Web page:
Max has a great idea for a business.
Now, he just needs to learn how to form a business in Arizona.
Choosing a Business Entity
First, he’ll need to choose what type of business he will operate. The structure he uses may affect his taxes, licenses and registrations, formation documents needed, and annual reports that may need to be filed.
In Arizona, business operators can choose from the following business entities:
The business owner has complete control over the business. However, the business typically ends when the owner passes away.
As for liability, the owner is personally liable. Unlike other business types, there’s no limited liability.
Sole proprietors pay taxes, of course. However, they avoid the double taxation issues that other business owners may face.
It’s fairly easy to start a sole proprietorship. Arizona imposes no state filing requirements, which simplifies the whole start up process.
As implied by its name, a partnership consists of partners. At least two people or entities are needed to form a partnership.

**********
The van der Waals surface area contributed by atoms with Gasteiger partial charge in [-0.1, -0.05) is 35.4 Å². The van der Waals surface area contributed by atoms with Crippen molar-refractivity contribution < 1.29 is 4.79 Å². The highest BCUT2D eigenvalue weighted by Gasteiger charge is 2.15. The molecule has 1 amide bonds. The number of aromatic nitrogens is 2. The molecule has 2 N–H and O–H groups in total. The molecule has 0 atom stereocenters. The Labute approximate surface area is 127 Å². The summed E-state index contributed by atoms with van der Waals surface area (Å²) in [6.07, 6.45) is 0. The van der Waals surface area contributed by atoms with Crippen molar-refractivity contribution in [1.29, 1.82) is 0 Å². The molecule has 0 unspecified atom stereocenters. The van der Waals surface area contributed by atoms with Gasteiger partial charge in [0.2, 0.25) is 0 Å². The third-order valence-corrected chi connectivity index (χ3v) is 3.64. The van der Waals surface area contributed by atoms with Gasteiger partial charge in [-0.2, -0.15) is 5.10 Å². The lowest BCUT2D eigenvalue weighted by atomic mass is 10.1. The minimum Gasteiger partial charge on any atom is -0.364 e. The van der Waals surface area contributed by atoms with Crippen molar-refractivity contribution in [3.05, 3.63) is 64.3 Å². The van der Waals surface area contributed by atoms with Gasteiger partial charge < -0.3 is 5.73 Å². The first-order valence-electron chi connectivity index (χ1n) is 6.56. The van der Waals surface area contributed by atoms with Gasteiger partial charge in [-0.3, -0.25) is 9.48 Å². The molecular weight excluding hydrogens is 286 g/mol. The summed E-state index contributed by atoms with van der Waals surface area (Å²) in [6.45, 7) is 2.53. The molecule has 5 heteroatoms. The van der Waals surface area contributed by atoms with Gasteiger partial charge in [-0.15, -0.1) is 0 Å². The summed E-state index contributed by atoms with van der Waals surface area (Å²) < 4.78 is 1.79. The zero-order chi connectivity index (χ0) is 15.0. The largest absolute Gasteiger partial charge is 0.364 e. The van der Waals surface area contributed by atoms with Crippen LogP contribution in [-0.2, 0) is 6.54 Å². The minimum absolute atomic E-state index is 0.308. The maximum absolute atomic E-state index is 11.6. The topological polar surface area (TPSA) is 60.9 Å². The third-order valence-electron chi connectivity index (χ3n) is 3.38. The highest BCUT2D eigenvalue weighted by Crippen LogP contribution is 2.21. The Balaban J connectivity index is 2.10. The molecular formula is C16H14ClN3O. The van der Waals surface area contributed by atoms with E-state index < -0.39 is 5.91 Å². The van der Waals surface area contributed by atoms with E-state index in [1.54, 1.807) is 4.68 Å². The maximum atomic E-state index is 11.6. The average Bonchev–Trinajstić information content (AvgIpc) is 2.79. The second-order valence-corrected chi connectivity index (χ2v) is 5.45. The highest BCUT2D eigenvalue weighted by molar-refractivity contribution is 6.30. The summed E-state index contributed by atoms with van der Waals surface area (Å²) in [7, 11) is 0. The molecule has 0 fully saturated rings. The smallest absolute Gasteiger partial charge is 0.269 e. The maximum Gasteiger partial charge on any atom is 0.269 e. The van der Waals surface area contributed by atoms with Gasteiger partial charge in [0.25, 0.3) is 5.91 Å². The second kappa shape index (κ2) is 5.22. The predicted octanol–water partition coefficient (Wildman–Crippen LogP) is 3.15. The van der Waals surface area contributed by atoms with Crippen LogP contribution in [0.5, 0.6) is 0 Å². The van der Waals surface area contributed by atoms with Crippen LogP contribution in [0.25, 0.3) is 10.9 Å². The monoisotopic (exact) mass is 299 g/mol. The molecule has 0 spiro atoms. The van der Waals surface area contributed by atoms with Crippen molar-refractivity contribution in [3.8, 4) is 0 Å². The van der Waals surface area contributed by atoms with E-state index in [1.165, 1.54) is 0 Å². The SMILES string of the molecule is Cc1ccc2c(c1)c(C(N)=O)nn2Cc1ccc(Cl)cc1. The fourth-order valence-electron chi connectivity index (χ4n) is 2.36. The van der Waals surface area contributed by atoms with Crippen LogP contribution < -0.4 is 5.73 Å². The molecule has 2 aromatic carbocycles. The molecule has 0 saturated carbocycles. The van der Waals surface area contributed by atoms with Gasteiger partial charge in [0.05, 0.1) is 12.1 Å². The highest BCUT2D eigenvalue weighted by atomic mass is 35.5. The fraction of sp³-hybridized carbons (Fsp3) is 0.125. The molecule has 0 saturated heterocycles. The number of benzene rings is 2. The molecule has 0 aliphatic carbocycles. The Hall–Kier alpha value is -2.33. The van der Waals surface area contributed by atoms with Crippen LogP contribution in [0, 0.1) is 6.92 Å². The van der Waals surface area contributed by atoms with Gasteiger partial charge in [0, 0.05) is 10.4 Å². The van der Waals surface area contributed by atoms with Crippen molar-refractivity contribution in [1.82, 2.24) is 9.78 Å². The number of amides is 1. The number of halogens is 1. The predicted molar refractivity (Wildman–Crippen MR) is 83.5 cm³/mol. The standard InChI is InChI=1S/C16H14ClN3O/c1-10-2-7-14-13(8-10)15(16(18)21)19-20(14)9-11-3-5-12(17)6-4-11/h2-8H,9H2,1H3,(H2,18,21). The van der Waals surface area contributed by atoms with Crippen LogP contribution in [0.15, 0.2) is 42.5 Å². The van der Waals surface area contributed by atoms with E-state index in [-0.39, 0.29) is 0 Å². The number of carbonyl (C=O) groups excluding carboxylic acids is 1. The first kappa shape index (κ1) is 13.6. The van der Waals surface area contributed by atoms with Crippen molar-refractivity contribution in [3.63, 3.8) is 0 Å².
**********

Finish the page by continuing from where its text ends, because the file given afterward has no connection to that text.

Like sole proprietors, partners are personally liable for issues related to the partnership.
Partners will pay taxes. However, they are not doubly taxed.
It’s a little more difficult to start a partnership than a sole proprietorship. Typically, partners enter into a partnership agreement. (This is a great time to address business succession issues!)
Limited Liability Companies
This business type combines some of the benefits of a partnership with benefits of a corporation. As implied by the name, members enjoy some limited personal liability. However, they may become liable if they don’t keep adequate records, conduct annual meetings, and send regular updates to the Arizona Corporation Commission.
The members of a limited liability company (LLC) are not doubly taxed.
Starting an LLC is a little more complex that the other two business entities we’ve looked at. For example, an LLC typically is formed using Articles of Organization and an Operating Agreement. It’s recommended that members of an LLC also execute a Buy-Sell Agreement. Keep in mind that your Articles of Organization need to be filed with the Arizona Corporation Commission.
A Professional Limited Liability Company (PLLC) is a certain type of LLC but with some significant differences. The members of a PLLC must be licensed or certified in their field (like lawyers or doctors). PLLCs only operate in the field their members are licensed in. So, a PLLC formed by real estate agents would not also be conducting business as a nail salon. These are just two of the differences between a PLLC and an LLC.